And the green tidal wave doesn’t look like it’s going to hit land any time soon. China has announced it wants to meet 80% of its total power output through renewables by 2050. That’s up from 27% in 2020. Chile leads Latin America with El Romero the solar energy plant in the Atacama Desert, the largest in the whole of South America. As says, by April it is expected to generate 196 megawatts of power – enough to light up 250,000 homes. The geo-thermal project in Kenya has the potential to put lights in houses the length and breadth of the country. More and more people are turning to solar panels on their roofs instead of diesel to power their homes.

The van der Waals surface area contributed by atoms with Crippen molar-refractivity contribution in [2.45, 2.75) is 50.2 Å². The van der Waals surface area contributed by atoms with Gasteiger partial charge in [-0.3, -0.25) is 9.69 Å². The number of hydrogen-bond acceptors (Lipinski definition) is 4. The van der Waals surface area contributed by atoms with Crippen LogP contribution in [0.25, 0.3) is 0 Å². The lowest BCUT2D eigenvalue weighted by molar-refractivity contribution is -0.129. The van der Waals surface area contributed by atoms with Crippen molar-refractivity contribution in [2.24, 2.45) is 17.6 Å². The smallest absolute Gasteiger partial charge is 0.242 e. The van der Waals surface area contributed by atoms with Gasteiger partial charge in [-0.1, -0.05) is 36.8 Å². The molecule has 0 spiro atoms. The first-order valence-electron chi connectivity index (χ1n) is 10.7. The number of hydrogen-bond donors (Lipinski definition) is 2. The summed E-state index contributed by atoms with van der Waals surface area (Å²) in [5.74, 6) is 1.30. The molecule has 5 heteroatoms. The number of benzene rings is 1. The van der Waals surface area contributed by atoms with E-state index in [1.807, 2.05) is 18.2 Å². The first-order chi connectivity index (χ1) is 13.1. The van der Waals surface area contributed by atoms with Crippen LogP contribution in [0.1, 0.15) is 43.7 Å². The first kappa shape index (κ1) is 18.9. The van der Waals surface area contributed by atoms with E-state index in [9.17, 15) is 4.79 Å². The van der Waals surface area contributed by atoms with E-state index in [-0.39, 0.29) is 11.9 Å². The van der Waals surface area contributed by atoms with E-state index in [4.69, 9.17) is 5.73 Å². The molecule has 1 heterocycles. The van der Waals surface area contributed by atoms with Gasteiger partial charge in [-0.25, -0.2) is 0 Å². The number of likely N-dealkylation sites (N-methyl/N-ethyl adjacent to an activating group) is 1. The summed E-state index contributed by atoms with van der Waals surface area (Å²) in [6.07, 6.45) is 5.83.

Saudi Arabia is not going to let this locomotive go far without jumping on board. The Kingdom has received its first wind turbine and it will be commissioned later this month. Though starting small, the turbine will power just 250 homes, GE President Hisham Albahkali said, “This is a momentous occasion as it highlights that wind energy generation in the Kingdom is ‘real’ and heralds a new era of renewable energy that clearly shows to the world that action is being taken to support the renewable goals of Saudi Vision 2030.” It’s also been working to revive its solar programme, with the country’s deputy minister for economy and planning telling reporters that “Solar should be the fundamental solution for Saudi Arabia.” Bloomberg note the plan would ‘free up more crude for export and provide affordable power for industry and homes.’